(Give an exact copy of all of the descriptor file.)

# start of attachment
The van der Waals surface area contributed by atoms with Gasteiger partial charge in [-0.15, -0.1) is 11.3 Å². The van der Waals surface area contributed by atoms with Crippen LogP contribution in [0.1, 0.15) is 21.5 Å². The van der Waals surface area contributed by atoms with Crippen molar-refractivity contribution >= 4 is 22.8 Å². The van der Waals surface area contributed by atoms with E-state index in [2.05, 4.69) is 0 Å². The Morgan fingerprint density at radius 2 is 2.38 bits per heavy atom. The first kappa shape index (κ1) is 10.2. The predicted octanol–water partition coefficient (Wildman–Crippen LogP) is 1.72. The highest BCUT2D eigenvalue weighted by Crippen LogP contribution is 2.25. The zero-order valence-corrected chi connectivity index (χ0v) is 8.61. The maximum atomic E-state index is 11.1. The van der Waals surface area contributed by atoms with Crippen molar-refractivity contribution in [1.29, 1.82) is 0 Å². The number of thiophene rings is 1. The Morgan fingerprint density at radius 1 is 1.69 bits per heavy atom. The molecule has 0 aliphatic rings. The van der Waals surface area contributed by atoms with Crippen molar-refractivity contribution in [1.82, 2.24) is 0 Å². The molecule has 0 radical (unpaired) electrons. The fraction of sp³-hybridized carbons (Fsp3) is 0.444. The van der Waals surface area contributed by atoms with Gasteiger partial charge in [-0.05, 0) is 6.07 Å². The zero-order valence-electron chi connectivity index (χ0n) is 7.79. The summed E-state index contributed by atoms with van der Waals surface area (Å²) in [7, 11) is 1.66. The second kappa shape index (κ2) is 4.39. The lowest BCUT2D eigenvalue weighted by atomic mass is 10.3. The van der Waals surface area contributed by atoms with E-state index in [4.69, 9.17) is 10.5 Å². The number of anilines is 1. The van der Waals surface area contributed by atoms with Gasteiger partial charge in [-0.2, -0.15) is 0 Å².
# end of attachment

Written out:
The van der Waals surface area contributed by atoms with Gasteiger partial charge in [-0.15, -0.1) is 11.3 Å². The van der Waals surface area contributed by atoms with Crippen LogP contribution in [0.1, 0.15) is 21.5 Å². The van der Waals surface area contributed by atoms with Crippen molar-refractivity contribution >= 4 is 22.8 Å². The van der Waals surface area contributed by atoms with E-state index in [2.05, 4.69) is 0 Å². The Morgan fingerprint density at radius 2 is 2.38 bits per heavy atom. The first kappa shape index (κ1) is 10.2. The predicted octanol–water partition coefficient (Wildman–Crippen LogP) is 1.72. The highest BCUT2D eigenvalue weighted by Crippen LogP contribution is 2.25. The zero-order valence-corrected chi connectivity index (χ0v) is 8.61. The maximum atomic E-state index is 11.1. The van der Waals surface area contributed by atoms with Crippen molar-refractivity contribution in [1.29, 1.82) is 0 Å². The number of thiophene rings is 1. The Morgan fingerprint density at radius 1 is 1.69 bits per heavy atom. The molecule has 0 aliphatic rings. The van der Waals surface area contributed by atoms with Crippen molar-refractivity contribution in [1.82, 2.24) is 0 Å². The molecule has 0 radical (unpaired) electrons. The fraction of sp³-hybridized carbons (Fsp3) is 0.444. The van der Waals surface area contributed by atoms with Gasteiger partial charge in [-0.05, 0) is 6.07 Å². The zero-order valence-electron chi connectivity index (χ0n) is 7.79. The summed E-state index contributed by atoms with van der Waals surface area (Å²) in [7, 11) is 1.66. The second kappa shape index (κ2) is 4.39. The lowest BCUT2D eigenvalue weighted by atomic mass is 10.3. The van der Waals surface area contributed by atoms with E-state index in [4.69, 9.17) is 10.5 Å². The number of anilines is 1. The van der Waals surface area contributed by atoms with Gasteiger partial charge in [-0.2, -0.15) is 0 Å².